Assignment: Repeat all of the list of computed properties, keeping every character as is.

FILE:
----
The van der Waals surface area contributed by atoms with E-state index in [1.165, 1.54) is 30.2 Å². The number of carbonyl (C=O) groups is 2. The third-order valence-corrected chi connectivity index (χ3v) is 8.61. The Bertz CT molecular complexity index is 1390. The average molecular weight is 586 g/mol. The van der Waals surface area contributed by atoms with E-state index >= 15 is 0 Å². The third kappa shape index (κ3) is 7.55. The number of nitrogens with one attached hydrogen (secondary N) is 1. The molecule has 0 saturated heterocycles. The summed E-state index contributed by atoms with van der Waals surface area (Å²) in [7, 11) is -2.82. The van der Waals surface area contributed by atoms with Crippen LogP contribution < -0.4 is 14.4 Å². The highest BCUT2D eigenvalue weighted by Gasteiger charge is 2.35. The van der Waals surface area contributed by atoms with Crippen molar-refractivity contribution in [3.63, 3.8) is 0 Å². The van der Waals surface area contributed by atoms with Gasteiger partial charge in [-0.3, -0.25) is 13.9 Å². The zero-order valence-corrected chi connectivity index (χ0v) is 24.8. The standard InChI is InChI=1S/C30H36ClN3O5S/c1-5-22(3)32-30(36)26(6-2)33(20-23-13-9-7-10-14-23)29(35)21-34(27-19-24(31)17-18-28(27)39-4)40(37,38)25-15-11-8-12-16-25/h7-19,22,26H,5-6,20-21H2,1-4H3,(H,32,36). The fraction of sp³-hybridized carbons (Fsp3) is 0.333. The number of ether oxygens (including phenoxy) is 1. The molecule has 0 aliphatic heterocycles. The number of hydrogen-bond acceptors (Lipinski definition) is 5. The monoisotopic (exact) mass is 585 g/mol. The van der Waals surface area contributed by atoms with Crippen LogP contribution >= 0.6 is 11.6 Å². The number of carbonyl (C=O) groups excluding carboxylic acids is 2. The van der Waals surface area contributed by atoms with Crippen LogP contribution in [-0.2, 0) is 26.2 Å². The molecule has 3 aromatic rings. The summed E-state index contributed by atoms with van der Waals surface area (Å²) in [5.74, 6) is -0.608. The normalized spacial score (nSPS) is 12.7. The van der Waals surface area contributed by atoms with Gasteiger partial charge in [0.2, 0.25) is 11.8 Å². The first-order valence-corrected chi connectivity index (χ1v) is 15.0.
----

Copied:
The van der Waals surface area contributed by atoms with E-state index in [1.165, 1.54) is 30.2 Å². The number of carbonyl (C=O) groups is 2. The third-order valence-corrected chi connectivity index (χ3v) is 8.61. The Bertz CT molecular complexity index is 1390. The average molecular weight is 586 g/mol. The van der Waals surface area contributed by atoms with E-state index >= 15 is 0 Å². The third kappa shape index (κ3) is 7.55. The number of nitrogens with one attached hydrogen (secondary N) is 1. The molecule has 0 saturated heterocycles. The summed E-state index contributed by atoms with van der Waals surface area (Å²) in [7, 11) is -2.82. The van der Waals surface area contributed by atoms with Crippen LogP contribution < -0.4 is 14.4 Å². The highest BCUT2D eigenvalue weighted by Gasteiger charge is 2.35. The van der Waals surface area contributed by atoms with Crippen molar-refractivity contribution in [3.63, 3.8) is 0 Å². The van der Waals surface area contributed by atoms with Gasteiger partial charge in [-0.3, -0.25) is 13.9 Å². The zero-order valence-corrected chi connectivity index (χ0v) is 24.8. The standard InChI is InChI=1S/C30H36ClN3O5S/c1-5-22(3)32-30(36)26(6-2)33(20-23-13-9-7-10-14-23)29(35)21-34(27-19-24(31)17-18-28(27)39-4)40(37,38)25-15-11-8-12-16-25/h7-19,22,26H,5-6,20-21H2,1-4H3,(H,32,36). The fraction of sp³-hybridized carbons (Fsp3) is 0.333. The number of ether oxygens (including phenoxy) is 1. The molecule has 0 aliphatic heterocycles. The number of hydrogen-bond acceptors (Lipinski definition) is 5. The monoisotopic (exact) mass is 585 g/mol. The van der Waals surface area contributed by atoms with Crippen LogP contribution >= 0.6 is 11.6 Å². The number of carbonyl (C=O) groups excluding carboxylic acids is 2. The van der Waals surface area contributed by atoms with Crippen LogP contribution in [-0.2, 0) is 26.2 Å². The molecule has 3 aromatic rings. The summed E-state index contributed by atoms with van der Waals surface area (Å²) in [5.74, 6) is -0.608. The normalized spacial score (nSPS) is 12.7. The van der Waals surface area contributed by atoms with Gasteiger partial charge in [0.2, 0.25) is 11.8 Å². The first-order valence-corrected chi connectivity index (χ1v) is 15.0.